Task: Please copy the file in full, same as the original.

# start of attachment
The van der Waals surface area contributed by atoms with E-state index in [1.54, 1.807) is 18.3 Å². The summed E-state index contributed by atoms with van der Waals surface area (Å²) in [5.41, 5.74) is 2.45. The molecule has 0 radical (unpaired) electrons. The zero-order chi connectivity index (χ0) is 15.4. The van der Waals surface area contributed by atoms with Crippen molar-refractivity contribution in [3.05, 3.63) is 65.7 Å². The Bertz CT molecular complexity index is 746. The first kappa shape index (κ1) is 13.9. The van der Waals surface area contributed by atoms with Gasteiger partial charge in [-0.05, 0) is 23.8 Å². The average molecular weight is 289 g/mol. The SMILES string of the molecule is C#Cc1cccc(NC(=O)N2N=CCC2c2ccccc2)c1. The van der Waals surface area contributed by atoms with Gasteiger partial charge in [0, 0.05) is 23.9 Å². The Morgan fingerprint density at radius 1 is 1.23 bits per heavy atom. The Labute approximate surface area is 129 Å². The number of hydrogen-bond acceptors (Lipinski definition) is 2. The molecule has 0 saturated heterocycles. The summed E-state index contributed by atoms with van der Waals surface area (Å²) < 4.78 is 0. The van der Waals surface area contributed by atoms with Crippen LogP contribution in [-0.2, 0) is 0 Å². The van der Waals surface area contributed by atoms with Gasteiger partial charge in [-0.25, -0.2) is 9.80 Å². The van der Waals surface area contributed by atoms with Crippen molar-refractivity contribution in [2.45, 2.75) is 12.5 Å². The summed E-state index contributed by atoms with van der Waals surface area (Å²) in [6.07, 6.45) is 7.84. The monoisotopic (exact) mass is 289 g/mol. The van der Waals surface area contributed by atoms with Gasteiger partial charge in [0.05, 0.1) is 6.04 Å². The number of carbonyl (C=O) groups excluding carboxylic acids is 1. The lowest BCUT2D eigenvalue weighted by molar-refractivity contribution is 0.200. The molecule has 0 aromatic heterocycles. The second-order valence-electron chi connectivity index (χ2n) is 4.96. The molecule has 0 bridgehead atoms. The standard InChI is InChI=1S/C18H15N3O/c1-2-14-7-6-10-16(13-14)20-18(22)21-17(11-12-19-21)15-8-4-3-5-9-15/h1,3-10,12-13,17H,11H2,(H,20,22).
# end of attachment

The van der Waals surface area contributed by atoms with E-state index in [1.54, 1.807) is 18.3 Å². The summed E-state index contributed by atoms with van der Waals surface area (Å²) in [5.41, 5.74) is 2.45. The molecule has 0 radical (unpaired) electrons. The zero-order chi connectivity index (χ0) is 15.4. The van der Waals surface area contributed by atoms with Crippen molar-refractivity contribution in [3.05, 3.63) is 65.7 Å². The Bertz CT molecular complexity index is 746. The first kappa shape index (κ1) is 13.9. The van der Waals surface area contributed by atoms with Gasteiger partial charge in [-0.05, 0) is 23.8 Å². The average molecular weight is 289 g/mol. The SMILES string of the molecule is C#Cc1cccc(NC(=O)N2N=CCC2c2ccccc2)c1. The van der Waals surface area contributed by atoms with Gasteiger partial charge in [0, 0.05) is 23.9 Å². The Morgan fingerprint density at radius 1 is 1.23 bits per heavy atom. The Labute approximate surface area is 129 Å². The number of hydrogen-bond acceptors (Lipinski definition) is 2. The molecule has 0 saturated heterocycles. The summed E-state index contributed by atoms with van der Waals surface area (Å²) < 4.78 is 0. The van der Waals surface area contributed by atoms with Crippen LogP contribution in [-0.2, 0) is 0 Å². The van der Waals surface area contributed by atoms with Gasteiger partial charge in [-0.25, -0.2) is 9.80 Å². The van der Waals surface area contributed by atoms with Crippen molar-refractivity contribution in [2.45, 2.75) is 12.5 Å². The summed E-state index contributed by atoms with van der Waals surface area (Å²) in [6.07, 6.45) is 7.84. The monoisotopic (exact) mass is 289 g/mol. The van der Waals surface area contributed by atoms with Gasteiger partial charge in [0.05, 0.1) is 6.04 Å². The number of carbonyl (C=O) groups excluding carboxylic acids is 1. The lowest BCUT2D eigenvalue weighted by molar-refractivity contribution is 0.200. The molecule has 0 aromatic heterocycles. The second-order valence-electron chi connectivity index (χ2n) is 4.96. The molecule has 0 bridgehead atoms. The standard InChI is InChI=1S/C18H15N3O/c1-2-14-7-6-10-16(13-14)20-18(22)21-17(11-12-19-21)15-8-4-3-5-9-15/h1,3-10,12-13,17H,11H2,(H,20,22).